By Joyce Reingold
Blood pressure monitoring is a routine part of most doctors’ office visits, yet according to the Centers for Disease Control and Prevention, 1 in 5 adults with hypertension is unaware of it. Left untreated, hypertension can lead to heart disease, stroke and a host of other physical conditions.
Since May is National High Blood Pressure Education Month, it’s a perfect time to check in with your physician and tune in to your blood pressure.
“I think one of the biggest take-home points is that you can have high blood pressure and feel perfectly fine,” says Dr. Leonard Berkowitz, lead physician at FAU Medicine Primary Care, which opened in Boca Raton in February. “Not everybody has headaches or dizziness. And that’s why it’s important in prevention to get your blood pressure checked.”
Berkowitz will present a free lecture, “High Blood Pressure Prevention,” from 10:30 a.m. to noon on May 22 at the downtown branch of the Boca Raton Public Library.
Some of the good news he will share is that many adults can ease their way back to normal blood pressure readings — now designated as lower than 120/80 — by making common lifestyle changes such as losing weight, eating healthier foods and becoming more active.
“If someone comes in with high blood pressure, we always try — as long as it’s not extremely elevated — to go with conservative approaches if we can, which includes things like a proper diet. That’s a very important piece,” he says.
Berkowitz recommends the Dietary Approaches to Stop Hypertension — the DASH diet, which is high in fiber and low in saturated fat and sodium.
The American Heart Association says losing even 5-10 pounds may help lower blood pressure. In managing salt consumption, the AHA recommends adults stick to between 1,500-2,300 milligrams of sodium a day.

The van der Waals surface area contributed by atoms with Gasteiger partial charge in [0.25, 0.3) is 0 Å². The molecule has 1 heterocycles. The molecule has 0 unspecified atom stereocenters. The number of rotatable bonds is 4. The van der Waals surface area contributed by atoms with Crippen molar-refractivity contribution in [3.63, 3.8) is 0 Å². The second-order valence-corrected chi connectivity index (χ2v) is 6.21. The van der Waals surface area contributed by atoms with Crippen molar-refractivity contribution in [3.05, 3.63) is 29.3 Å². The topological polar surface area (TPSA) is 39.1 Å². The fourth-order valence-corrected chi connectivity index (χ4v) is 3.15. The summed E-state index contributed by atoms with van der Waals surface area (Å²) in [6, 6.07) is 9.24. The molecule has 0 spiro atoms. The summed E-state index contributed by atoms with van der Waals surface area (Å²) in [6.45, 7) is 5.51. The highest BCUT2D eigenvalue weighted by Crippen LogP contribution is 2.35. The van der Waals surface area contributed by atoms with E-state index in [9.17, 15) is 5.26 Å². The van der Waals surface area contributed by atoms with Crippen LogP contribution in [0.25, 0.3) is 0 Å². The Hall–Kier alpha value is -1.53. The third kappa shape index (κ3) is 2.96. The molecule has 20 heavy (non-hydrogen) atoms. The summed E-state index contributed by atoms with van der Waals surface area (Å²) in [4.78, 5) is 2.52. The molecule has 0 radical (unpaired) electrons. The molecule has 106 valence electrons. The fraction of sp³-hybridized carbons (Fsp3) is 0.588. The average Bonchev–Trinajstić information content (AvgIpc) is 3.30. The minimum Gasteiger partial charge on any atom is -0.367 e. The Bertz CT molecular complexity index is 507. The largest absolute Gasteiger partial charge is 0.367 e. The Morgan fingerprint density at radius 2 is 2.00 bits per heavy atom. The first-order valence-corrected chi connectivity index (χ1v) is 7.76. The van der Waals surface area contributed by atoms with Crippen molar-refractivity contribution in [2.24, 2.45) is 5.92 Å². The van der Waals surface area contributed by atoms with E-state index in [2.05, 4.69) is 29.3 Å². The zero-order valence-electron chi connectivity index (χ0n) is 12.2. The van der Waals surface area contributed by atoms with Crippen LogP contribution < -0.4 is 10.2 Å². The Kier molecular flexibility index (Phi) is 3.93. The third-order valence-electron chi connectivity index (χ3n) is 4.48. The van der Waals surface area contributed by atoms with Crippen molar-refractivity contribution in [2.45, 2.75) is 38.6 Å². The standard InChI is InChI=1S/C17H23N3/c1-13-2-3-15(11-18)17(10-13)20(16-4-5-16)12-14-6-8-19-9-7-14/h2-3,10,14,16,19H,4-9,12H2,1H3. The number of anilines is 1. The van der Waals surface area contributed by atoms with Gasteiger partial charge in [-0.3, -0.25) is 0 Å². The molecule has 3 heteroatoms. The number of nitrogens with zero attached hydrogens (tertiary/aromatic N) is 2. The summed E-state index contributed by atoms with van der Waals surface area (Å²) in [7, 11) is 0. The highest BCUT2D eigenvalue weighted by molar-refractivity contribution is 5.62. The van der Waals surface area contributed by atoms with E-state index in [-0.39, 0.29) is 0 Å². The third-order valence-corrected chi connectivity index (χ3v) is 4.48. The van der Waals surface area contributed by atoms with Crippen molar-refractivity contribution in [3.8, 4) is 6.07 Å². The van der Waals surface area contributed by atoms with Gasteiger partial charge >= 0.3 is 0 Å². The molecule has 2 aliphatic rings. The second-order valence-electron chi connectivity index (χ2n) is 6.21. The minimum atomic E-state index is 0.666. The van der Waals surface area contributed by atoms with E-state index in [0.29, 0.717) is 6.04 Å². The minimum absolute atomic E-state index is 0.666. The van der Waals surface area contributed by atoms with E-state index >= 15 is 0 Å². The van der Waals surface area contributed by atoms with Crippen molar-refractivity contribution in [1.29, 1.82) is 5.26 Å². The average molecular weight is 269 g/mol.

“In a perfect world, we try to minimize the amount to less than 1,500 mg a day, but that is usually difficult to get to,” says Dr. Carlos Victorica, a primary care provider in Boca Raton Regional Hospital’s BocaCare Physician Network.
“People will always mention, ‘I don’t add any salt to my food,’ but salt is a very common preservative,” Victorica says. “It helps to improve the palatability of food. We just advise patients to be mindful of what the ingredients are in their foods, and to try to cook more on their own.”
Some patients are using apps to track their sodium consumption, he says.
Starting an exercise program can be a hurdle for sedentary adults, so the experts advise making gradual changes.
“Something is better than nothing, and we all have to start somewhere,” the AHA says.
Optimally, adults should engage in a minimum of 150 minutes of moderate-intensity exercise each week, according to the AHA.
Tobacco, caffeine and alcohol consumption are other risk factors your physician may discuss with you.
“I think education for patients is important because they may not be aware that some very common things can raise your blood pressure, i.e., too much alcohol, certain medications like Advil and products like that,” Berkowitz says. “So, I think general education about hypertension is important, because we have to make sure we address it on all levels.”
Scheduling a blood pressure check can begin that conversation. “Avoiding the situation can lead to problems, whereas going in and getting it checked and treated can really help,” Berkowitz says.
“When people can make modifications in these risk factors … they feel healthier,” Victorica says. “Their diets have improved, their physical activity levels have improved, they sleep better. It’s an avenue for us to improve many facets of a patient’s health.”
To register, or for more information on Berkowitz’s presentation May 22, visit the calendar page at bocalibrary.org or call 393-7852.
Joyce Reingold writes about health and healthy living. Send column ideas to email@example.com.